Elias, and 7 different words for Aunty in Chinese

in Ladies of Hive2 months ago (edited)

The other week I did a post and video about spending Christmas at my sister's. She was supposed to spend Christmas with her grandkids who are in London. The sudden change in lockdown rules the weekend before Christmas meant she couldn't be with them. That was such a disappointment for her, and the kids, so she ended up with me for Christmas instead 😀

My sister has three grandkids, and I am known as "mmm yi por" 'to them.

mmm - is number 5 in Cantonese and I'm the fifth in the family

yi - means aunty, specifically you mother's sister. In fact, in Cantonese, we have seven different words for aunty depending on your relationship with her - yup, no kidding 😀

  • there's one aunty for your dad's elder brother's wife
  • one for your dad's younger brother's wife
  • one for your dad's elder sister
  • another for your dad's younger sister
  • then on your mum's side, one for your mum's elder sister
  • another for your mum's younger sister
  • and finally one for your mum's brother's wife. It's the same word regardless of whether the brother is younger or elder

Confusing right? But at least you know who's who 😀. However, I think the English way of just calling everyone aunty makes life a lot easier for kids

por - means maternal grandma, and yes you guessed right, we have another word for paternal grandma 😀

Anyway, once you put all this together, everyone who hears mmm yi por will know exactly my relationship with the kids.

Today I want to talk about the eldest grandchild, Elias. Hé's ten years old. I wish I could show you a photo of him as he's so cute and has a lovely cheeky smile. However, I don't want to share a child's photo without parent consent, so you just have to take my word for it. In the absence of photos, I'll share a few lovely stories about Elias.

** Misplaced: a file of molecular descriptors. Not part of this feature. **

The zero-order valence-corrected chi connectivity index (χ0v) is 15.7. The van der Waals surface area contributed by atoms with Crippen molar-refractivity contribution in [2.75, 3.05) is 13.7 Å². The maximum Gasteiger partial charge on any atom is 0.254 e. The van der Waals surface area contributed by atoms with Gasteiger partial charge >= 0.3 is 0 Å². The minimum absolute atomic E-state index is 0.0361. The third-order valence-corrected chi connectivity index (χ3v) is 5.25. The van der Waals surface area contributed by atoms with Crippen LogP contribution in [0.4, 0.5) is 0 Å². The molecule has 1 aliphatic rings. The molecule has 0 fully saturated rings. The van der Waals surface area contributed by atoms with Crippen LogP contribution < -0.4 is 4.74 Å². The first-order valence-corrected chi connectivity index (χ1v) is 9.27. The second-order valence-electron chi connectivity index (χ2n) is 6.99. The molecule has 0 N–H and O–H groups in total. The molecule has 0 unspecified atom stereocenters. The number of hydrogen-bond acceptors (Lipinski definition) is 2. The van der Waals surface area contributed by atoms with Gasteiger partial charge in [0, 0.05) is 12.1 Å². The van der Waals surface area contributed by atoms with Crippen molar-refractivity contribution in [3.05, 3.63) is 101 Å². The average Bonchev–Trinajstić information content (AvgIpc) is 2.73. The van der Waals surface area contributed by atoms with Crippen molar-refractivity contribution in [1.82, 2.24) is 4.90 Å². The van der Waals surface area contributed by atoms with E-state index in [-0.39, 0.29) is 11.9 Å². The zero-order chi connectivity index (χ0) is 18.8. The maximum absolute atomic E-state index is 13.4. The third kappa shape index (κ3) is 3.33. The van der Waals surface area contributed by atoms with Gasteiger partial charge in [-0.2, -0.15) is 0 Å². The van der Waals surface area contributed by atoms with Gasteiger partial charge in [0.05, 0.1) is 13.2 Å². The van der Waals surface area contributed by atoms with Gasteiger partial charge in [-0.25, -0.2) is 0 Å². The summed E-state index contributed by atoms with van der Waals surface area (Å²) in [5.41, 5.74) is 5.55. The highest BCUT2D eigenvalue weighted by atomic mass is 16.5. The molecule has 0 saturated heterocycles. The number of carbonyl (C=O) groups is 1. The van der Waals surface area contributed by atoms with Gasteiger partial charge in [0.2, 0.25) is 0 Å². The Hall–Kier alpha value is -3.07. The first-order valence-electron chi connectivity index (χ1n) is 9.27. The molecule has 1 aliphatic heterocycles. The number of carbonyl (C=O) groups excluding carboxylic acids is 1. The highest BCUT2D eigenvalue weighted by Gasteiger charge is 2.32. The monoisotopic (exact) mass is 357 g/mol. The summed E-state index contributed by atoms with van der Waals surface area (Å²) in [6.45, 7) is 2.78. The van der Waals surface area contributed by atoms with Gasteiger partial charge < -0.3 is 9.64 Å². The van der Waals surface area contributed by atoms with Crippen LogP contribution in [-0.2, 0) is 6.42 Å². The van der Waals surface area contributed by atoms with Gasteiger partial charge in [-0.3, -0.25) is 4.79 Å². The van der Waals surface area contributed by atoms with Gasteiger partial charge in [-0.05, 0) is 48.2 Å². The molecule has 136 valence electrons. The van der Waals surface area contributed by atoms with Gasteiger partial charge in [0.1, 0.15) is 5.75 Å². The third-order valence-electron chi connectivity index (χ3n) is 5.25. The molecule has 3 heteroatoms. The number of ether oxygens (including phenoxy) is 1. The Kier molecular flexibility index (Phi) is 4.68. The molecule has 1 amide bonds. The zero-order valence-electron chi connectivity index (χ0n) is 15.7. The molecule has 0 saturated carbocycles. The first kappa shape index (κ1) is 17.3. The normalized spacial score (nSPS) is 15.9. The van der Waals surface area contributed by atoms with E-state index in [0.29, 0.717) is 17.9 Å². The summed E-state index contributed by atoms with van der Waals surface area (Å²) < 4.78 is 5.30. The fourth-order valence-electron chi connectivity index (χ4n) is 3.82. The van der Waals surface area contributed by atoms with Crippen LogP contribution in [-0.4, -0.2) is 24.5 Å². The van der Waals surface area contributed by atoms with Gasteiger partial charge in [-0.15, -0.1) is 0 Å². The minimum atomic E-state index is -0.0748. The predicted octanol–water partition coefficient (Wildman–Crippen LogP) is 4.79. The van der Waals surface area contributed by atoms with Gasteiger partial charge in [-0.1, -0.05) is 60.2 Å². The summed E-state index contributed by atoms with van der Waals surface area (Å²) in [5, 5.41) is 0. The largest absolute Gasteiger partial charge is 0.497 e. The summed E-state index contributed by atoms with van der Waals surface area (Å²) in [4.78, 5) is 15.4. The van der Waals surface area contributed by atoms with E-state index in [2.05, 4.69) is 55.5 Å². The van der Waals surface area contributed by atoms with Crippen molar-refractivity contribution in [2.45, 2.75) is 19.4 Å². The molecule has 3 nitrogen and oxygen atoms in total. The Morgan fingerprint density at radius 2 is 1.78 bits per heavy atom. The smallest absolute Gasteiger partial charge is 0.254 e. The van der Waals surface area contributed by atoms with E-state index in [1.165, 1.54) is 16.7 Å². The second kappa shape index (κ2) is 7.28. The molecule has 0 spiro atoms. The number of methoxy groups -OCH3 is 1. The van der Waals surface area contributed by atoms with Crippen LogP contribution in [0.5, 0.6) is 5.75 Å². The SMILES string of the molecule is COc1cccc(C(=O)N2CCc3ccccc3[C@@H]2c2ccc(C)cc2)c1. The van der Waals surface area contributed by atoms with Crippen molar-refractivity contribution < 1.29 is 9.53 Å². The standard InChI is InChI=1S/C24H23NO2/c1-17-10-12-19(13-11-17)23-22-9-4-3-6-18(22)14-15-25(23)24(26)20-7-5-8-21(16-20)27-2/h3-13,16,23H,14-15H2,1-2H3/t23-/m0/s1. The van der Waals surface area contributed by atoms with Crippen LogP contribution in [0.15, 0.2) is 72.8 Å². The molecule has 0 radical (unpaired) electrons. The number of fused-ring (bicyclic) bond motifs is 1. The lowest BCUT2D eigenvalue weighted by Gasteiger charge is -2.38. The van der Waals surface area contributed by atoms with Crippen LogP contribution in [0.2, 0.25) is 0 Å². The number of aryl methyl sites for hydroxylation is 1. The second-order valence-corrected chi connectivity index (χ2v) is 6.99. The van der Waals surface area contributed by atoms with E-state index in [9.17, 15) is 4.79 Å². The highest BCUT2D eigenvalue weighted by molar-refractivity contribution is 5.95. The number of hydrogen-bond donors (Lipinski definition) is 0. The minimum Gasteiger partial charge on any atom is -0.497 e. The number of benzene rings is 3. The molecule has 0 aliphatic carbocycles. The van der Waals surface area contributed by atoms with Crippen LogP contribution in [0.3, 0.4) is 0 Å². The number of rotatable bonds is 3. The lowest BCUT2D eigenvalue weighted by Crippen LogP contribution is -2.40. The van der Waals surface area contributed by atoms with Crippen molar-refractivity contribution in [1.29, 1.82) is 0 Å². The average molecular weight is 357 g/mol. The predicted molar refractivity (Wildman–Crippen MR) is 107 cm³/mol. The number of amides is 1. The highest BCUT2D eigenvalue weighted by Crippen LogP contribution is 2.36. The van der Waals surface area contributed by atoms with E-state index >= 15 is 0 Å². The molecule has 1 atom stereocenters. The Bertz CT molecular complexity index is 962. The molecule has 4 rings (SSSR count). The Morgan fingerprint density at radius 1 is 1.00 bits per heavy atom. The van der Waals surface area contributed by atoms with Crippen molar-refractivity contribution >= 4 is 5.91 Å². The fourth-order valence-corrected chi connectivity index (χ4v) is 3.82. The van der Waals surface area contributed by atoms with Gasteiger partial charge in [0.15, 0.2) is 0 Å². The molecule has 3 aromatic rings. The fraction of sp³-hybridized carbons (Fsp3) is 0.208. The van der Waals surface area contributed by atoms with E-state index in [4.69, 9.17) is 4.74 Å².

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Five year old Elias

One day my niece Lou, Elias's mum took him into London on the train. The train ride from their station passes by the town where I used to live. As the train stopped at my old station, Lou goes,

"Hey Elias, this is where mm yi por lives"
"Wow"! She lives at a railway station?! That's so cool!"

How cute is that!! 😍


Six year old Elias

When Elias was still a toddler, my sister used to visit him very often and he'd pick up quite a lot of Cantonese from her. We like to teach the kids as much Cantonese as we can when they're young. Once they start school and grow up, English will become their dominant language and they will gradually speak less and less Cantonese. The time finally came when Elias started school, and my sister saw less of him. Lou's Cantonese is so so, and with Elias's dad being English, naturally English was spoken at home. Elias's Cantonese became rusty, as if it wasn't already.

During one term break, my sister went to visit Elias. As usual, she spoke to him in Cantonese. The poor kid gradually became really frustrated during day, and eventually broke down crying. Apparently he so wanted to converse with granma but didn't understand what she was saying 😢 😢 😢

Ten year old Elias

I mentioned in my previous post, I did a video of this rather extraordinary Christmas. My sister shared it with her grandkids so they could see it, even though they couldn't be there. This is me and gung gung, which means maternal grandfather, chatting after dinner. And if you're wondering, yes, there's a different word for paternal grandfather!

My video was recorded in Cantonese which is our mother tongue at home. Elias watched the video, and sent me the following comment

I read this and my heart melted. I also immediately understood why kids can twist their grand parents around their little finger. Of course, his request wasn't unreasonable at all as there was no way he could understand our conversation and I'm sure he wanted to be part of it. Despite it would take me over an hour to do the subtitles, I was more than happy to do that for him. There is nothing more satisfying than to know that you can help a young child to bond with their grandparents.